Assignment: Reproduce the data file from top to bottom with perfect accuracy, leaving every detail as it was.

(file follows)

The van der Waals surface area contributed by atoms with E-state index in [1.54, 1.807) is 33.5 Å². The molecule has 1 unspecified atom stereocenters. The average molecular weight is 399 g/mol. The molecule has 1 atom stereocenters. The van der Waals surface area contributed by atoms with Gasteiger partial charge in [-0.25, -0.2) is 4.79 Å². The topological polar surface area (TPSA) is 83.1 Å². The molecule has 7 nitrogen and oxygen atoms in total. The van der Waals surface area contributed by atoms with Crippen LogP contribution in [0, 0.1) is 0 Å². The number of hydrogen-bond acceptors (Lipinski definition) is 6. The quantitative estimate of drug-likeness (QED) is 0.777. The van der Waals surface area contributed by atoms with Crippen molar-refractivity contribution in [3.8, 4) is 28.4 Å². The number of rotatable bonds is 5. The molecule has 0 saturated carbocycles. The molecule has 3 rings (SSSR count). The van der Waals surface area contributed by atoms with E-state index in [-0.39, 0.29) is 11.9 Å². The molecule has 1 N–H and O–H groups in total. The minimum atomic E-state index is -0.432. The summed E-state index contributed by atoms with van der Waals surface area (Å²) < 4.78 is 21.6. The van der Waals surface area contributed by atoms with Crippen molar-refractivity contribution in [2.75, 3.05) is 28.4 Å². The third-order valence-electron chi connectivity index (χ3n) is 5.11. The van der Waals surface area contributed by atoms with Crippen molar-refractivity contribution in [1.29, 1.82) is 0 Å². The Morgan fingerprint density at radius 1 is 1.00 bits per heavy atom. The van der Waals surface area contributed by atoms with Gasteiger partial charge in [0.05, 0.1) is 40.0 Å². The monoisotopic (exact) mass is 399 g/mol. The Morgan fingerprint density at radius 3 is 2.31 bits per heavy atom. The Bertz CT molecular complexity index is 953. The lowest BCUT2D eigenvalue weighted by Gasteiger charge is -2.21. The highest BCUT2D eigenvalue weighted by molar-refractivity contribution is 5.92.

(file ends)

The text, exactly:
The van der Waals surface area contributed by atoms with E-state index in [1.54, 1.807) is 33.5 Å². The molecule has 1 unspecified atom stereocenters. The average molecular weight is 399 g/mol. The molecule has 1 atom stereocenters. The van der Waals surface area contributed by atoms with Gasteiger partial charge in [-0.25, -0.2) is 4.79 Å². The topological polar surface area (TPSA) is 83.1 Å². The molecule has 7 nitrogen and oxygen atoms in total. The van der Waals surface area contributed by atoms with Crippen LogP contribution in [0, 0.1) is 0 Å². The number of hydrogen-bond acceptors (Lipinski definition) is 6. The quantitative estimate of drug-likeness (QED) is 0.777. The van der Waals surface area contributed by atoms with Crippen molar-refractivity contribution in [3.8, 4) is 28.4 Å². The number of rotatable bonds is 5. The molecule has 0 saturated carbocycles. The molecule has 3 rings (SSSR count). The van der Waals surface area contributed by atoms with E-state index in [-0.39, 0.29) is 11.9 Å². The molecule has 1 N–H and O–H groups in total. The minimum atomic E-state index is -0.432. The summed E-state index contributed by atoms with van der Waals surface area (Å²) < 4.78 is 21.6. The van der Waals surface area contributed by atoms with Crippen molar-refractivity contribution in [2.75, 3.05) is 28.4 Å². The third-order valence-electron chi connectivity index (χ3n) is 5.11. The van der Waals surface area contributed by atoms with Crippen molar-refractivity contribution in [1.29, 1.82) is 0 Å². The Morgan fingerprint density at radius 1 is 1.00 bits per heavy atom. The van der Waals surface area contributed by atoms with Gasteiger partial charge in [0.05, 0.1) is 40.0 Å². The monoisotopic (exact) mass is 399 g/mol. The Morgan fingerprint density at radius 3 is 2.31 bits per heavy atom. The Bertz CT molecular complexity index is 953. The lowest BCUT2D eigenvalue weighted by Gasteiger charge is -2.21. The highest BCUT2D eigenvalue weighted by molar-refractivity contribution is 5.92.